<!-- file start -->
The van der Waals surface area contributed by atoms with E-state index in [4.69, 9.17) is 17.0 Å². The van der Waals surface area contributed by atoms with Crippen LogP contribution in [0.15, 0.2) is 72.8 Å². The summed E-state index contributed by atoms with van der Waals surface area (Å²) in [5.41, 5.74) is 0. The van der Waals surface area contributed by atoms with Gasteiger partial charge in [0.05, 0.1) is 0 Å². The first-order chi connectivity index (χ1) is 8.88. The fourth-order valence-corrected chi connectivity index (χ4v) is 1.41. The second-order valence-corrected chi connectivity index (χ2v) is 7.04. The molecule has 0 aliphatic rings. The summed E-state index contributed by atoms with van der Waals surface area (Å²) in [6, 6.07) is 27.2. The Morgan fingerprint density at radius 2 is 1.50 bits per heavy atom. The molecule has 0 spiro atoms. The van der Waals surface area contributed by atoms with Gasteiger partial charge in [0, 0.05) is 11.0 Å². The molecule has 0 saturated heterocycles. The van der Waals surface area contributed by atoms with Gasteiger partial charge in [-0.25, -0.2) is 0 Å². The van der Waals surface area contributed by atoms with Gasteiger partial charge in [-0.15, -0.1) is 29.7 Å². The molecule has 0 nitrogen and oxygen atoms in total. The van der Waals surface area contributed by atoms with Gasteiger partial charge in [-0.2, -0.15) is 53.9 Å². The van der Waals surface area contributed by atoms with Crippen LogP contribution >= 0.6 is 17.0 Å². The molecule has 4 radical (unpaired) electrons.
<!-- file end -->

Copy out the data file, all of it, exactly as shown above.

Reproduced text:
The van der Waals surface area contributed by atoms with E-state index in [4.69, 9.17) is 17.0 Å². The van der Waals surface area contributed by atoms with Crippen LogP contribution in [0.15, 0.2) is 72.8 Å². The summed E-state index contributed by atoms with van der Waals surface area (Å²) in [5.41, 5.74) is 0. The van der Waals surface area contributed by atoms with Gasteiger partial charge in [0.05, 0.1) is 0 Å². The first-order chi connectivity index (χ1) is 8.88. The fourth-order valence-corrected chi connectivity index (χ4v) is 1.41. The second-order valence-corrected chi connectivity index (χ2v) is 7.04. The molecule has 0 aliphatic rings. The summed E-state index contributed by atoms with van der Waals surface area (Å²) in [6, 6.07) is 27.2. The Morgan fingerprint density at radius 2 is 1.50 bits per heavy atom. The molecule has 0 spiro atoms. The van der Waals surface area contributed by atoms with Gasteiger partial charge in [0, 0.05) is 11.0 Å². The molecule has 0 saturated heterocycles. The van der Waals surface area contributed by atoms with Gasteiger partial charge in [-0.25, -0.2) is 0 Å². The van der Waals surface area contributed by atoms with Gasteiger partial charge in [-0.15, -0.1) is 29.7 Å². The molecule has 0 nitrogen and oxygen atoms in total. The van der Waals surface area contributed by atoms with Gasteiger partial charge in [-0.2, -0.15) is 53.9 Å². The van der Waals surface area contributed by atoms with Crippen LogP contribution >= 0.6 is 17.0 Å². The molecule has 4 radical (unpaired) electrons.